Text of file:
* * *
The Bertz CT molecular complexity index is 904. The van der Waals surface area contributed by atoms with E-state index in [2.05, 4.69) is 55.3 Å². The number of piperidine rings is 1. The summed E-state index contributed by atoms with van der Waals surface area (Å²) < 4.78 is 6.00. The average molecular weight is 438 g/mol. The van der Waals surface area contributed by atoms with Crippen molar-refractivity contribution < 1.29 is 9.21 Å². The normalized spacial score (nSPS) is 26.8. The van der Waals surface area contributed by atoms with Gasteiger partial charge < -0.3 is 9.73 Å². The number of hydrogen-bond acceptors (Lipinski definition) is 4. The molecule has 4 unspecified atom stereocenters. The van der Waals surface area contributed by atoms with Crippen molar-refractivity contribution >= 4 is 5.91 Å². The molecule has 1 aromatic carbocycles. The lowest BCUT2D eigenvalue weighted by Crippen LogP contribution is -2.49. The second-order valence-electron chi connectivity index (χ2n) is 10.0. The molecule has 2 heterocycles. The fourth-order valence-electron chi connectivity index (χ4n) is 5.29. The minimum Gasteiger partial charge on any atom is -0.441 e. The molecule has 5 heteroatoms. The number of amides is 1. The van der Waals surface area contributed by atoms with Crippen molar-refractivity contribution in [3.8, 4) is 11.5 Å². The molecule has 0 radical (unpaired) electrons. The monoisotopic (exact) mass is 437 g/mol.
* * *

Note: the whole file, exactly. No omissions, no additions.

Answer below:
The Bertz CT molecular complexity index is 904. The van der Waals surface area contributed by atoms with E-state index in [2.05, 4.69) is 55.3 Å². The number of piperidine rings is 1. The summed E-state index contributed by atoms with van der Waals surface area (Å²) < 4.78 is 6.00. The average molecular weight is 438 g/mol. The van der Waals surface area contributed by atoms with Crippen molar-refractivity contribution < 1.29 is 9.21 Å². The normalized spacial score (nSPS) is 26.8. The van der Waals surface area contributed by atoms with Gasteiger partial charge < -0.3 is 9.73 Å². The number of hydrogen-bond acceptors (Lipinski definition) is 4. The molecule has 4 unspecified atom stereocenters. The van der Waals surface area contributed by atoms with Crippen molar-refractivity contribution >= 4 is 5.91 Å². The molecule has 1 aromatic carbocycles. The lowest BCUT2D eigenvalue weighted by Crippen LogP contribution is -2.49. The second-order valence-electron chi connectivity index (χ2n) is 10.0. The molecule has 2 heterocycles. The fourth-order valence-electron chi connectivity index (χ4n) is 5.29. The minimum Gasteiger partial charge on any atom is -0.441 e. The molecule has 5 heteroatoms. The number of amides is 1. The van der Waals surface area contributed by atoms with Crippen molar-refractivity contribution in [3.8, 4) is 11.5 Å². The molecule has 0 radical (unpaired) electrons. The monoisotopic (exact) mass is 437 g/mol.